It was a good news, bad news day for Winnipeg Jets defenseman Dustin Byfuglien.
The good news: Big Buff skated with teammates, a notable step in recovering from a knee injury that’s sidelined him since Christmas.
The bad news: He’s still unable to fully practice with the Jets, putting his All-Star Game participation in doubt.
These developments make for a precarious timeline over the next week. The All-Star Game is set for Sunday, Jan. 29 — nine days from now — and Winnipeg head coach Claude Noel is trying to balance the All-Star appearance with getting his top-scoring defenseman back in the lineup.
“He’s a little ways… he’s got to start practising with us a little bit first,” Noel told the Winnipeg Free Press. “I think he might skate with us, get some ice time with us, then we’re trying to toss around bringing him with us [on a two-game road trip to Carolina and New York], to get him on the ice and get going.
“The next question is the All-Star situation. I’m not quite sure where that lends itself. He needs to play a game or two in my estimation to be able to play in the all-star game, so that might be up in the air.”
Noel said his preference is that Byfuglien’s “100 percent or close” before taking part in the ASG and basically demanded Buff return to the Jets lineup before playing in Ottawa.
All-Star attendance aside, the Jets are keen to get Byfuglien back in the lineup as they continue to push towards the eighth and final playoff spot in the East. After a slow start to the season — Buff had just four points in October and finished minus-5 — he’s rebounded nicely, registering 20 points in his last 24 games played, and remains one of Winnipeg’s biggest workhorses, averaging over 23 minutes of ice time per game.
PHT’s Morning Skate takes a look around the world of hockey to see what’s happening and what we’ll be talking about around the NHL world and beyond.
A woman in a wedding dress was caught eating a burger during Saturday’s game between the Stars and Wild. (Above)
Team Europe has a number of quality goaltending options to chose from ahead of next fall’s World Cup of Hockey. (NHL.com)
Watch as some players on Nashville’s roster try to guess the lyrics to different country songs:
Former goaltender Eddie Johnston sits down for a Q & A with ESPN.com’s Shelly Anderson. (ESPN)
Canadiens forward Brendan Gallagher got into a “Twitter war” with former NHLer Jim Kyte. (Puck Daddy)
Oilers defenseman Andrew Ference made a generous donation to a Syrian refugee fund. (Huffington Post)
We’re now over two days removed from last Friday’s tilt between the Bruins and the Rangers, but the coaches from both teams seem unwilling to move on.
Moments after that game, Claude Julien claimed that Henrik Lundqvist did some “acting” on the ice to sell a goalie interference call on Brad Marchand.
On Saturday, Alain Vigneault fired back by saying that Julien needed to get his eyesight checked. Vigneault also compared Aaron Rome’s hit on Nathan Horton in the 2011 Stanley Cup final to Matt Beleskey’s hit on Derek Stepan in Friday’s game.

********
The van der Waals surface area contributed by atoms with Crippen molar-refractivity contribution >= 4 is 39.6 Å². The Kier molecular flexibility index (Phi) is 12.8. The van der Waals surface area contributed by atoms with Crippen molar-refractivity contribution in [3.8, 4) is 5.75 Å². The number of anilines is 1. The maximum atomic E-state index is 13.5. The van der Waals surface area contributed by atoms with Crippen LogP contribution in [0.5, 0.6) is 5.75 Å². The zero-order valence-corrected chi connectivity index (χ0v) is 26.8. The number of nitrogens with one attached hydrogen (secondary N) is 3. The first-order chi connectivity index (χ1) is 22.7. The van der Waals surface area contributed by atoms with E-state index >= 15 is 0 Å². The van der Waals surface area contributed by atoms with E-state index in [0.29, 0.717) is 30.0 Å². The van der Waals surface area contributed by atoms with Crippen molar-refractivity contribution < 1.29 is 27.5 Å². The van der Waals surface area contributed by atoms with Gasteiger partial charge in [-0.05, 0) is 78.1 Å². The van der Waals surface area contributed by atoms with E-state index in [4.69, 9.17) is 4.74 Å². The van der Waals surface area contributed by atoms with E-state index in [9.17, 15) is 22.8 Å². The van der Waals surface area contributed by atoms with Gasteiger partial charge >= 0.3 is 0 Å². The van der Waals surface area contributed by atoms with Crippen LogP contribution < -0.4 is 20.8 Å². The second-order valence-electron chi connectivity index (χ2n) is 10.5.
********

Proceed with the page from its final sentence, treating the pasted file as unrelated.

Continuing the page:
Now it was Julien’s turn to address the “issue” at hand.
Julien clarified his original comment about Lundqvist and he also tackled some of Vigneault’s comments.
“I think it’s pretty obvious what I said . . . I thought Lundqvist sold it,” said Julien. “Not for a second did I ever question Henrik Lundqvist as a person, or a goaltender or any of that. We all know how good he is as a goaltender, and I know he’s a good person. I’ve met him at the All-Star games and all that stuff.
Julien on his eyesight: “As far as my eyes, I’m not the one that compared Beleskey’s hit to Aaron Rome’s [hit]. We’ll just leave it at that.”
It’s time for both sides to move on.
It was a scary sight.
Carlo Colaiacovo fell to his hands and knees after taking a cross-check to the throat from Predators forward Viktor Arvidsson (above).
Arvidsson received a five-minute major and a game misconduct, while Colaiacovo suffered a dented trachea on the play.
After the game, both Dan Bylsma and Peter Laviolette agreed that there was no malicious intent on Arvidsson’s part.
“I don’t think there was intent there to maliciously cross-check,” Bylsma said. “They kind of lose the puck, turn and his stick is right at that level and delivers a blow. When you look at it, it’s a pretty stiff cross-check to Carlo’s neck.”
“It was tough for Arvidsson,” said Laviolette. “I don’t think he had any bad intentions. He just ran into somebody and the stick got caught a little bit high, but just a tough turn of events.”
The Sabres defenseman left the game and was treated at a nearby hospital, but there is some good news to report.
According to the Buffalo News, Colaiacovo was released from hospital and he was able to travel to Detroit with his teammates.
It’s unclear how long he’ll be out.
There’s been a lot of movement between Montreal and Saint John’s lately and that continued on Sunday.
This time, it’s forward Daniel Carr who’ll be getting a stint with the big club.
Carr has no prior NHL experience.
The 24-year-old spent four years at Union College before joining the Canadiens organization as an undrafted free agent.
In his first season as a pro, Carr scored 24 goals (led the team) and 39 points in 76 AHL games with the Hamilton Bulldogs in 2014-15.
This year, Carr has seven goals and 15 points in 20 games.
Montreal is without forwards Torrey Mitchell, Brendan Gallagher and Alexander Semin.